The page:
Inerrancy and Problem Passages

John Frame, in Doctrine of the Word of God, explains how one should maintain a belief in the inerrancy of Scripture in light of the difficulty of ‘problem passages’:

Now, when many readers look at Scripture, it appears to them to contain errors. So many writers have urged that we should not derive our doctrine of Scripture merely from its teachings about itself, but that we should take into account the phenomena. And if we take the phenomena seriously, they tell us, we will not be able to conclude that Scripture is inerrant. This approach is sometimes called and inductive approach…

I believe the inductive method, so describe, is a faulty method for determining this character of Scripture. Of course, Scripture contains “difficulties,” problems, apparent errors. But what role should these play in our formulation of the doctrine of Scripture? It is important to remember that all doctrines of the Christian faith are beset by problems. The doctrine of God’s sovereignty seems in the view of many readers to conflict with the responsibility of human beings, and the apparent contradiction has led to many theological battles. The doctrine of the Trinity says that God is both three and one, and the relation between his threeness and his oneness is not easy to put into words. When speaking of Christ, we face the problem that he is both God and man, both eternal and temporal, both of omniscient and limited in his knowledge. Would anyone argue that because of these problems we should not confess that God is sovereign, that man is responsible, that God is three and one, that Jesus is divine and human?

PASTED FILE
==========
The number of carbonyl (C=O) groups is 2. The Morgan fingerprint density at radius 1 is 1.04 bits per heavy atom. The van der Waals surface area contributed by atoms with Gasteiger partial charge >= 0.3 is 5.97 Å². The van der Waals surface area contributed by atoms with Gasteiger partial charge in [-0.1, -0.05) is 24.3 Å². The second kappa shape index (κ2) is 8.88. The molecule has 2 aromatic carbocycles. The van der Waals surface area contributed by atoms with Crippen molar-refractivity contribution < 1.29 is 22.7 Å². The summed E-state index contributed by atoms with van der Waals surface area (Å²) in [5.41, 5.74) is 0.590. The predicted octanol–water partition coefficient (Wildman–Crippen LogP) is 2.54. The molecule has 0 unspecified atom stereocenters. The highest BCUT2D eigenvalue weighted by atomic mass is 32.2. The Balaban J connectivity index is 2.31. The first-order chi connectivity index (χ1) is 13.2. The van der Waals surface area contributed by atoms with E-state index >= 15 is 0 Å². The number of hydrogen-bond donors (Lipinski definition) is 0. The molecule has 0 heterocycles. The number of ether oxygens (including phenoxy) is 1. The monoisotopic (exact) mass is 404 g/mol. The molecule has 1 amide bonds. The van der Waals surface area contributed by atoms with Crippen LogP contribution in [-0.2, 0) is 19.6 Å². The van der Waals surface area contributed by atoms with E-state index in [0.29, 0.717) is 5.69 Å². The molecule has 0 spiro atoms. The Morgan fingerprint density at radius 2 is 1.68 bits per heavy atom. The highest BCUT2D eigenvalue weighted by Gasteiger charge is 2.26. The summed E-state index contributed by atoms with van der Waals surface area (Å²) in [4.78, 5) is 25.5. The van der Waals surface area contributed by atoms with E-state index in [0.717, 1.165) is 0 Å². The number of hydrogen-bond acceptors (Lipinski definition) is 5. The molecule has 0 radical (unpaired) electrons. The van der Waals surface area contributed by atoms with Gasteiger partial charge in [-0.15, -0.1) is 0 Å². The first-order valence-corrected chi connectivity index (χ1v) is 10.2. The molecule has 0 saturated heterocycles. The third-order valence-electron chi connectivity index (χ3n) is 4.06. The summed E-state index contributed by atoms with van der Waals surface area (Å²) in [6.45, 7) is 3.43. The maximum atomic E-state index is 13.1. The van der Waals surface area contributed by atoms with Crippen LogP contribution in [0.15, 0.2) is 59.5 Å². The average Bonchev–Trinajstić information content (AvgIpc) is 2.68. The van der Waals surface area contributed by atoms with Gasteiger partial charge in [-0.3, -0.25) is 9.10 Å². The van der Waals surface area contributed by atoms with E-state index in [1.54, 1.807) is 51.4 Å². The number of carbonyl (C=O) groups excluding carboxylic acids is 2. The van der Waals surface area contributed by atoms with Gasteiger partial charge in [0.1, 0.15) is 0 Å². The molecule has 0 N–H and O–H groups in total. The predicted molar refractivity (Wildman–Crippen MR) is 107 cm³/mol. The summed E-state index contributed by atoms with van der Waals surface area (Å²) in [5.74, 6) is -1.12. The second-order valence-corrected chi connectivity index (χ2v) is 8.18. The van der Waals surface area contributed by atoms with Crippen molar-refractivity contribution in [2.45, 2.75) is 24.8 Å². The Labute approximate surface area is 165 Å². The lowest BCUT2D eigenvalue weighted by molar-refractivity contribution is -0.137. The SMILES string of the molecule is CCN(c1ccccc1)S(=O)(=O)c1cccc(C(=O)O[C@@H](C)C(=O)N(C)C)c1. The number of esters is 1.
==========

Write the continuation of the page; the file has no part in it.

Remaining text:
The very nature of Christian faith is to believe God’s word despite the existence of unresolved difficulties. When God told Abraham that he and his wife Sarah would have a child, that promise was beset by difficulty. How could a man father a child when he was over a hundred? How could a woman bear a child when she was at far past the age of childbearing? From a human point of view (even in the time of Abraham close parentheses, the fulfillment of such a promise seemed highly improbable. But Romans 4:19 – 21 says this:

He did not weaken in faith when he considered his own body, which was as good as dead (since he was about a hundred years old), or when he considered the barrenness of Sarah’s womb. No unbelief made him waver concerning the promise of God, but he grew strong in his faith as he gave glory to God, fully convinced that God was able to do what he had promised.

So with the proper method in theology is not to withhold judgment until the problems are solved. It is rather to believe God’s personal word, despite the problems. We will never solve all the problems in this life. So we live by faith, not by sight. That must also be our attitude when we seek to formulate the doctrine of Scripture. When we say that Scripture is inerrant, we encounter many problems.But Scripture’s claim to inerrancy is entirely clear; it is not in doubt. It is God’s personal word to us. We must believe it, despite what we may be tempted to believe through an inductive examination of the phenomena.

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Posted on July 17, 2012, in Inerrancy, John Frame, John Frame Stuff, Scriptural Authority and tagged , , , , . Bookmark the permalink. 4 Comments.

  1. michael white

    I believe you are right professor Frame and thats not a far shot from what Vantil said about “apparent” contradictions. I for one, like the mysteriousness of things such as these : for I know in my heart of hearts that ,”God works all things together for the good to them that love him”(Rom.8:28).

  2. I think you have a voice-to-text typo – “both of miss you and limited in his knowledge” probably should be “both omnicient and limited in his knowledge”? Love these posts.

  3. Yep, that’s exactly what it was. It’s been corrected. Thanks!

  1. Pingback: Inerrancy and the Danger of Forced Harmonization | KINGDOMVIEW

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